(Funnily/sadly enough, between the time I started writing this post Monday night and the time I finished it Wednesday night, Fillion’s newest show, Drive, was canceled by FOX… after three episodes. Nathan, if you are going to be a Big Huge Star at some point soon, I don’t think it’s going to be any thanks to the bastards at FOX.)
 I’ll talk more about my history with soaps some other time, but I firmly believe that watching Days with my mom when I was little probably helped foster in me the love for serialized storytelling I’ve still got today.
 The most notable exception to this tendency was his arc as the evil preacher Caleb in Season 6 of Buffy; there was no underlying streak of good to be found in that character, and because of it I think having Fillion, who’d just been de-Firefly-ed, play the part struck something of a wrong chord.
For most of this week, I’ve been afraid my iPod had died. Â Afraid and terribly depressed — the thought of an iPod-free life was quite funk-making.
Everything was working fine up until a Tuesday or so, when I noticed that the battery was dead dead dead, which struck me as very strange as I’d just charged it the night before. Â But dead dead dead it was, and I spent the next two days trying to charge it with no success. Â After several attempts at charging it across two different computers, I bought a new charger/sync cable last night which charged the thing right up. Â (The old cable apparently still works just fine for syncing, but won’t pull in enough power to charge the battery anymore. Â Strange.)
Anyway, my iPod was so happy to have a fully-charged battery again, it blessed me with a blood-pumping collection of favorites on the drive into work this morning. Â It would seem charging it up has also made its built-in moodometer function properly once again, as said blood-pumping songs meshed beautifully with the gorgeous, gorgeous spring morning we’re having here in N.C. Â Here, have a look:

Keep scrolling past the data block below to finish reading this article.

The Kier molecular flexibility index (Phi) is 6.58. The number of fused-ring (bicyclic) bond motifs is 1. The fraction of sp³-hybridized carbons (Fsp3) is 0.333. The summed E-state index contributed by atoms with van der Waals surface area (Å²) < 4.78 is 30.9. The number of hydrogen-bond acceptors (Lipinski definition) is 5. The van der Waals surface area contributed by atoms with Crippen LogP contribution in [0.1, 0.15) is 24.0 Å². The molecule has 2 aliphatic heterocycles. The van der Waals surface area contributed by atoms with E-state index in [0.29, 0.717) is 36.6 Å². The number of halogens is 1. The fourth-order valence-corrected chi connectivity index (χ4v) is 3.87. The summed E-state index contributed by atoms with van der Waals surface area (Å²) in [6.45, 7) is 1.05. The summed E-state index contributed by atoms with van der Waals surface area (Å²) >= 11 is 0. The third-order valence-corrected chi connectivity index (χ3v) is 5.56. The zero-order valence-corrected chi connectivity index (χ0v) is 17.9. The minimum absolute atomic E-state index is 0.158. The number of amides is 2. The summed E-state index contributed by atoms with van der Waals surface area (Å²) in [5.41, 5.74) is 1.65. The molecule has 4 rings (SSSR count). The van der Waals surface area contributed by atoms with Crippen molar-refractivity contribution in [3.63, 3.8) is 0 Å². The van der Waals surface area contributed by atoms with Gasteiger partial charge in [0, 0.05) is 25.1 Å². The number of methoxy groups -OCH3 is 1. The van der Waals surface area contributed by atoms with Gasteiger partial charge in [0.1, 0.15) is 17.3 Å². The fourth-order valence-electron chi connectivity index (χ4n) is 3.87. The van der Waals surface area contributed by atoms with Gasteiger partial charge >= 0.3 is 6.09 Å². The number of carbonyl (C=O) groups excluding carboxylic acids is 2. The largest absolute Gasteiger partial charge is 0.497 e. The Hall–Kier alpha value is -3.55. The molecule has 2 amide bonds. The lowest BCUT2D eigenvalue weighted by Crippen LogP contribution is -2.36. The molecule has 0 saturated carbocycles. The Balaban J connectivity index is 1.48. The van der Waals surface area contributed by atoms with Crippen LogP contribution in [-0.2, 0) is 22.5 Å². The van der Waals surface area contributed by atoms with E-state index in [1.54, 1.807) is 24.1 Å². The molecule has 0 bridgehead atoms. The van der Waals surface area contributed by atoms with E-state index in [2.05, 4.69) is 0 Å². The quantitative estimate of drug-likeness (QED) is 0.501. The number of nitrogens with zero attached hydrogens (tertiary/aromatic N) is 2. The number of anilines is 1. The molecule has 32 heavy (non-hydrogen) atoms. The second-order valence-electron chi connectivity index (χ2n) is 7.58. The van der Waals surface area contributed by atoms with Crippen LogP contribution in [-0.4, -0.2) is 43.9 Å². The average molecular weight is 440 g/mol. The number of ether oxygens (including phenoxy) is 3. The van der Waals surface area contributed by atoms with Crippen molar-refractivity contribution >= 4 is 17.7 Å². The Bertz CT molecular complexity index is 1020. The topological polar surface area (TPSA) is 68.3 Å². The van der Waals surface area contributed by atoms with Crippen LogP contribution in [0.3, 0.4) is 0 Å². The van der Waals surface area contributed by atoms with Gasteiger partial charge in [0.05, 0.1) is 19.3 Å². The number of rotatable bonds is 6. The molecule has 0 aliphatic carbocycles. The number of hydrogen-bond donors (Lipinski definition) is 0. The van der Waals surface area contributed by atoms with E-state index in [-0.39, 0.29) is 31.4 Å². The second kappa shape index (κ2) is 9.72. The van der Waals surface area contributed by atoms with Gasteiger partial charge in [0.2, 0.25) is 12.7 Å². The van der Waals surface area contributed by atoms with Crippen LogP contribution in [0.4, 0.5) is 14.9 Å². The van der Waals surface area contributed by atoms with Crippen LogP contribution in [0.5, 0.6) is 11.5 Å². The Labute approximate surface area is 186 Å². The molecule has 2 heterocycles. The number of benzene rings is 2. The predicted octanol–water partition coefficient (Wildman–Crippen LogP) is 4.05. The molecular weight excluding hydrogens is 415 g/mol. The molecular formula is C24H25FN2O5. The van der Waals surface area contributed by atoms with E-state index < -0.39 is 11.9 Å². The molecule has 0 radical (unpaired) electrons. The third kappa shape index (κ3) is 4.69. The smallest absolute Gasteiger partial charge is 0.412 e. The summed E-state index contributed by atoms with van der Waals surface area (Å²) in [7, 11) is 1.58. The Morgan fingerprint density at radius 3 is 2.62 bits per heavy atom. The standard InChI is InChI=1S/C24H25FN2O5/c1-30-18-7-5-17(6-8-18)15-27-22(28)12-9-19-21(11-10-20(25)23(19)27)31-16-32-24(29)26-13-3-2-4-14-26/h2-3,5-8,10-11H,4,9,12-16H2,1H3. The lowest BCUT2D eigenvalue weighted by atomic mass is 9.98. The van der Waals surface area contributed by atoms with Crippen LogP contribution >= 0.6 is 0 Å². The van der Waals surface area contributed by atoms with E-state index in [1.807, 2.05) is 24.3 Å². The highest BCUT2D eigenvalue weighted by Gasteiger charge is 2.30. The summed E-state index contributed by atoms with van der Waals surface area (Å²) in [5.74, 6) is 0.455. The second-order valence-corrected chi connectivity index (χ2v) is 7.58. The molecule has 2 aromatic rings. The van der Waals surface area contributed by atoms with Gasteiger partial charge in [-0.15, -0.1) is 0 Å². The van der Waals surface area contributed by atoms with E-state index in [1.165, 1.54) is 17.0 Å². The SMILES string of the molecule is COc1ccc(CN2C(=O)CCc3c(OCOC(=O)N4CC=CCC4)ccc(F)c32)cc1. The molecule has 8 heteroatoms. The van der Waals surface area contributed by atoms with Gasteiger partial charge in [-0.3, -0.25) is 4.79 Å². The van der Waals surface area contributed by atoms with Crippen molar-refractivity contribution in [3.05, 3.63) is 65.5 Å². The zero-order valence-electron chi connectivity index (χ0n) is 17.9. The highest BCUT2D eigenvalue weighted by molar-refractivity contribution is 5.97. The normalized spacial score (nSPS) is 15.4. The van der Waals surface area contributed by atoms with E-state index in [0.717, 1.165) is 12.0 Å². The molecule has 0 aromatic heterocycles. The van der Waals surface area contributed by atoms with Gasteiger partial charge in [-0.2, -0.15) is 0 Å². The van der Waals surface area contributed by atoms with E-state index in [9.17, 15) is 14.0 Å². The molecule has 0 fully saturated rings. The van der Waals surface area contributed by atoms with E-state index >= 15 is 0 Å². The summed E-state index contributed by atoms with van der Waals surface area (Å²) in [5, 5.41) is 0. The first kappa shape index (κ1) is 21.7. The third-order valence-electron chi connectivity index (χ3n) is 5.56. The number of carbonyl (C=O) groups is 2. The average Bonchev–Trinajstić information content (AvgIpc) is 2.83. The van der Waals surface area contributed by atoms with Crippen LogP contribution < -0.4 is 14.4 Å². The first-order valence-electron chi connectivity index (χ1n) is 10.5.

“Rabbit Run” – Eminem.Â Â I have an entire post brewing on this very song. Â I kid you not.
“All These Things I’ve Done” – The Killers.Â I have not much to say about this song other than I loves it. Â It’s one of those songs that goes straight from my headphones to my spinal cord.
“Behind the Wall of Sleep” – The Smithereens.Â She was tall and cool and pretty and she dressed as black as coal.Â Â No wonder I love this song, as I think that lyric described most every woman I crushed on in my early-to-mid 20s.
“The Waitress Song” – Blue Sky Salesmen.Â Very, very few of you reading this will have ever heard this song, and those that have will understand and know why it brightened my mood this morning.
“Holiday” – Green Day.Â Â This song brought on a most impressive fit of air guitar-n-drums from me this morning. Â My hands still hurt from enthusiastically pounding the steering wheel in time with Tre Cool.
Yesterday morning, I read a news bite saying that an actor I liked was going to be in a movie that I’d likely be excited about. I wrote up a quick post about it and scheduled it to publish in the afternoon since I wanted to give my legions of readers ample opportunity to laugh at the picture of 13-year-old me I’d posted yesterday morning.
In between the time I wrote that post and the time it was supposed to be published, more than 30 people were massacred at Virginia Tech.
I wrestled with whether or not posting such a piece of inconsequential fluff was appropriate given what was going on in Blacksburg; ultimately, as you can see, I decided to go ahead with it — if I tried to stop posting out of respect for every terrible thing that happened, I’d never write anything again. In the grand scheme of things, it didn’t matter one way or the other whether I posted that article or not, I reasoned, so up it went.